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1 Put your biggest pot over a medium heat. Add enough oil to cover the base and cook the onion, garlic and ginger gently for 10 minutes, or until soft.
2 Add the chilli powder, cumin and smoked paprika. Stir around in the pan for 1-2 minutes.
3. Add all the other ingredients, stirring as you go – but start with 1 litre of the stock and add more if the chilli gets too thick. (The liquid you need will vary depending which carbs you added and whether you soaked the lentils.) Bring to a gentle boil, then simmer on a low heat with a lid for 30–35 minutes, until the lentils and grains are cooked.
3 Season to taste with salt, black pepper and (if needed) lemon or lime juice.
Eight ways to eat your chilli
1 Tortillas or wraps (flour or corn) with sour cream or yoghurt
2 Spooned over corn tortilla chips, topped with a grating of good cheese and melted in the oven with some guacamole and salsa for dipping.
3 Sandwiched between two slices of fresh bread with a grating of cheese, avocado and shredded lettuce.
4 In a couple of crispy taco shells with all the trimmings.
5 Folded into a wrap with some brown rice, chopped tomatoes, sliced chillies and a little sour cream, burrito style.
6 In a toasted cheese sandwich.
7 With rice, yoghurt and chutney.
8 Over a buttered jacket potato.
If you’re cooking from your store cupboards, can you still be healthy? With this recipe, yes. This hearty vegetarian chilli is great for batch cooking and can be served 8 different ways, meaning that although you will have multiple servings of it in the freezer, you won’t tire of eating it.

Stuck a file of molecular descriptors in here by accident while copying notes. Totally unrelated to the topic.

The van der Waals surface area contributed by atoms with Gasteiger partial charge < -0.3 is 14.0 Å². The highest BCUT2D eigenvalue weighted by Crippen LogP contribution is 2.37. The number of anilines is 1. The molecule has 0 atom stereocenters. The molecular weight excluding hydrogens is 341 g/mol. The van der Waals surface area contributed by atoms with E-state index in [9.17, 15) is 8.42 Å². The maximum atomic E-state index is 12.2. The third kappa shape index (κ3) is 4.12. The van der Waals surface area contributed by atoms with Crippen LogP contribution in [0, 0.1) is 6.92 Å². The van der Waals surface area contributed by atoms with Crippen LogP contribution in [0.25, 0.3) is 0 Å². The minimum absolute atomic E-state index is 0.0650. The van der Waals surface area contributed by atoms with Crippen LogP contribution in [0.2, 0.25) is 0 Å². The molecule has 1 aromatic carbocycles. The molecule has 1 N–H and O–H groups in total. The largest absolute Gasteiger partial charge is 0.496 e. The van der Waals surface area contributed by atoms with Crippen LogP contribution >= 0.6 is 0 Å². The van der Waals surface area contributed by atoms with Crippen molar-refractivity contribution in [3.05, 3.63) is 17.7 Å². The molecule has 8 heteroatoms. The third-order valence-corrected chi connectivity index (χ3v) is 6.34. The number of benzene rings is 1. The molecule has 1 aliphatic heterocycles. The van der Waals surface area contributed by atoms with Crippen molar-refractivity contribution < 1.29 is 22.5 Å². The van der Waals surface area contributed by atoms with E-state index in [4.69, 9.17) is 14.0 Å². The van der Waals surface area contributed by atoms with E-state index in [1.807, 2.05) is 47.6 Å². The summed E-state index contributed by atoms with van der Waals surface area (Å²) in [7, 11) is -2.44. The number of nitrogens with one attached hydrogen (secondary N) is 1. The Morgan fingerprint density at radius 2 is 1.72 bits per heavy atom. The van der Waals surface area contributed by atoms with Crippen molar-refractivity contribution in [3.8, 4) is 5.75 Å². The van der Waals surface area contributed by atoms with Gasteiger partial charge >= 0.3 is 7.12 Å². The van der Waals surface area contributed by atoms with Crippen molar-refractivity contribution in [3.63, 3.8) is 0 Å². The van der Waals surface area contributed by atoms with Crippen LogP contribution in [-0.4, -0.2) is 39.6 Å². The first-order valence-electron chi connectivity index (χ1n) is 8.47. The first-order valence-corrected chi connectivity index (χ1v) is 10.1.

Vegetarian chilli recipes tend to rely too heavily on beans and eating them can be a bit one-note. The texture of this high fibre chilli is far more varied because it has lentils, beans and another ingredient like rice or barley (I favour the barley. Nice and chewy.) It contains a tablespoon of cocoa powder which adds something novel to the flavour profile, something I like but can’t describe (you’ll have to make it yourself.)
What I like most about this recipe is it’s versatility. As someone who often works from home, lunch is usually an after-thought, but if I’ve remembered to defrost a small serving of chilli from the freezer, I feel wonderfully smug and well-prepared. I can serve it in very many different ways alongside whatever I happen to have in the house. Most often this is on a tortilla bread with cheese, avocado and tomato. Messy but there’s no-one there to watch me and it tastes amazing. It’s also nice with rice, or over nachos. A shared bowl of nachos is a delicious communal experience, but they’re pretty unhealthy. Less so if you add some of this chilli beneath the melted cheese.
I’ve adapted this recipe from one by vegetarian chef Anna Jones. If you prefer your chilli with meat, I have a great one by the Hairy Bikers elsewhere on this website. Lately I’ve been making it with turkey mince and it’s every bit as delicious.
I have tricked you with that title because, the thing is, all sauerkraut is easy. It’s just cabbage and salt left in a jar to ferment. How it ends up being one of the healthiest foods on the planet is an interesting story, one I will explain here alongside instructions on how to make your own.